Jan
02
2014
Credit: Kirby Lee, USA TODAY Sports
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While four AFC teams are preparing to play this weekend, the Denver Broncos are on the bye; it’s an advatage, right?

Maybe not.

Consider this: The last time both No. 1 seeds advanced to the Super Bowl was 2009. Although, Peyton Manning was the quarterback of one of those teams – the Indianapolis Colts – they lost to the Drew Brees-led New Orleans Saints. And over the last five years, six of 10 No. 1 seeds lost in the Divisional round.

In fact, 2009 was the only time a Manning-led team won after having the WildCard round off; the Colts lost in 1999, 2005 and 2007 in the Divisional round, and all Broncos fans remember their team losing last year.

Manning’s playoff record is 9-11 overall and a shocking 1-4 after earning a first round bye week.

What’s the deal?

Sports are all about finding a rhythm, building chemistry and staying at “game speed” from week to week. Routines are common and needed; breaking them can result in a breakdown at even the strongest points or positions.

Take 2012 for instance; the Broncos won 11 straight games heading into the playoffs and took the No. 1 seed, but instead of beating the Baltimore Ravens handily – as some thought they would in the week leading up to the game – uncharacteristic mistakes defined the Denver loss.

Everyone remembers Rahim Moore’s silly play on the hail mary, but don’t forget about Manning’s two interceptions. After watching Trindon Holliday take the Broncos first possession – a punt – to the house, Manning stood on the frigid sidelines for extra time. His second pass of the day was an interception returned for a touchdown to give the Ravens a 14-7 lead in the first quarter. The second was even more damning, a throw-back across his body to a covered Brandon Stokley, setting Baltimore up with the game-winning field goal in double overtime.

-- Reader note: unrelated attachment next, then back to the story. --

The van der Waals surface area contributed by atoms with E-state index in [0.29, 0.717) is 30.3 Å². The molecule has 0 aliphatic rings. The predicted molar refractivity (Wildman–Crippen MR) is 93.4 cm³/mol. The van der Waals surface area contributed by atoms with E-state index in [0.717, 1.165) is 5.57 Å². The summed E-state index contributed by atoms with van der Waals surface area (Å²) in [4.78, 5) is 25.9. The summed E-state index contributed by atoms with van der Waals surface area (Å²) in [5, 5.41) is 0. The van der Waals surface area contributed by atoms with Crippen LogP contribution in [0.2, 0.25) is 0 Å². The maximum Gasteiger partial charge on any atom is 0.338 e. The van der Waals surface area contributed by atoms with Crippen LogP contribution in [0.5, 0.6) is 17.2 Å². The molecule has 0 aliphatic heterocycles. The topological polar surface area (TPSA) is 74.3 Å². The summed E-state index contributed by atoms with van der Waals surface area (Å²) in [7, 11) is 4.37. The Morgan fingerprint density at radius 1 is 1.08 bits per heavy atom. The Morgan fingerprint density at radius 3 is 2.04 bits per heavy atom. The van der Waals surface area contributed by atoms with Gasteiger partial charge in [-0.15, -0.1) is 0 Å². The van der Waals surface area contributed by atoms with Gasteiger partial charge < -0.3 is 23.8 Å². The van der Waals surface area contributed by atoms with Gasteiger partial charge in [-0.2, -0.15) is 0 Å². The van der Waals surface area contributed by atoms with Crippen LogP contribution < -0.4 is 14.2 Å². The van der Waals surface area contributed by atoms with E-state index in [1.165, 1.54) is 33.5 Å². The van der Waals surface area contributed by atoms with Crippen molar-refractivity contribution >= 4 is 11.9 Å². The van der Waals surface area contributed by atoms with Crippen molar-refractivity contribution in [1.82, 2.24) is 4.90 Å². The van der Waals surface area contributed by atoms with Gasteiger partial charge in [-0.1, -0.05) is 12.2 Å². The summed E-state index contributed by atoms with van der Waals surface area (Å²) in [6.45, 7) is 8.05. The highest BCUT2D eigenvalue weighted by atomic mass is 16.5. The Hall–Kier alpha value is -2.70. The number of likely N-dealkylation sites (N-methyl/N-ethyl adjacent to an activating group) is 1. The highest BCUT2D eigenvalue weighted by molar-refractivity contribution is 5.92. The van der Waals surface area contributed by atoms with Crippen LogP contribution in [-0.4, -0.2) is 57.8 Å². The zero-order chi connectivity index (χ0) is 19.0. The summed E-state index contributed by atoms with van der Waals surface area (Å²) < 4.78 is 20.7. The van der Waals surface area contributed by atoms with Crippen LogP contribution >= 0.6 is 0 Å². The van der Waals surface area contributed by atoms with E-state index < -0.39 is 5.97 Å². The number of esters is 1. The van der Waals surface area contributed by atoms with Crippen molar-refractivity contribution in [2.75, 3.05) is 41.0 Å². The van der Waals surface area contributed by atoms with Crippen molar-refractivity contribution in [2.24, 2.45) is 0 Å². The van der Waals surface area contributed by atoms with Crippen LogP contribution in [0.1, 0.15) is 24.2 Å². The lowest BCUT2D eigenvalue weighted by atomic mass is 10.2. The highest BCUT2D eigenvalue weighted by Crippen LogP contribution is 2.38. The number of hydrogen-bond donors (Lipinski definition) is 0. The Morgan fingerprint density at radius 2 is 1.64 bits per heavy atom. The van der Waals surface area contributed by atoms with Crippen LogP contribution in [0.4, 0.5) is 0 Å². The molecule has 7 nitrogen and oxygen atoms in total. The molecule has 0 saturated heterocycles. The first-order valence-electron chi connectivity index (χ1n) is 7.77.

In 2007, he sat the second half of his Week 17 game and lost to the San Diego Chargers in the Divisional round, throwing two picks along the way.

2005 was similar, as Manning played only one series before sitting the rest of the game in Week 17, losing to the Pittsburgh Steelers in the second round of the playoffs while performing only so-so (22-38, 290 yards, 1 touchdown).

Go all the way back in 1999 to see the trend continue. Manning played most – but not all – of Indy’s Week 17 game, but after the bye week, led his team to a Divisional round playoff loss to the Tennessee Titans. Even in only his second season, the 45.2 completion percentage seems cazy-low for the ever-accurate Manning.

Practices are one thing, playing in actual games – against teams doing everything in their power to not get sent home – is another. While Manning and his teams were allowed to rest and heal for a week, other teams stayed with their routines and kept playing football. Advantage, those without a bye.

Something encouraging for Broncos fans, though, is a buck in the trend. In 2009, Manning sat the second half of the Colts’ Week 17 loss to the Bills, then had the first round bye, only to go on and win the next two games and advance to the Super Bowl.

So, what will we see this time around?

Will the bye week be a boon to the Broncos’ chances, giving so many wounded players a chance to rest, or will it spell doom for Denver?


Like this? Click here to see the new record Peyton Manning earned Thursday.


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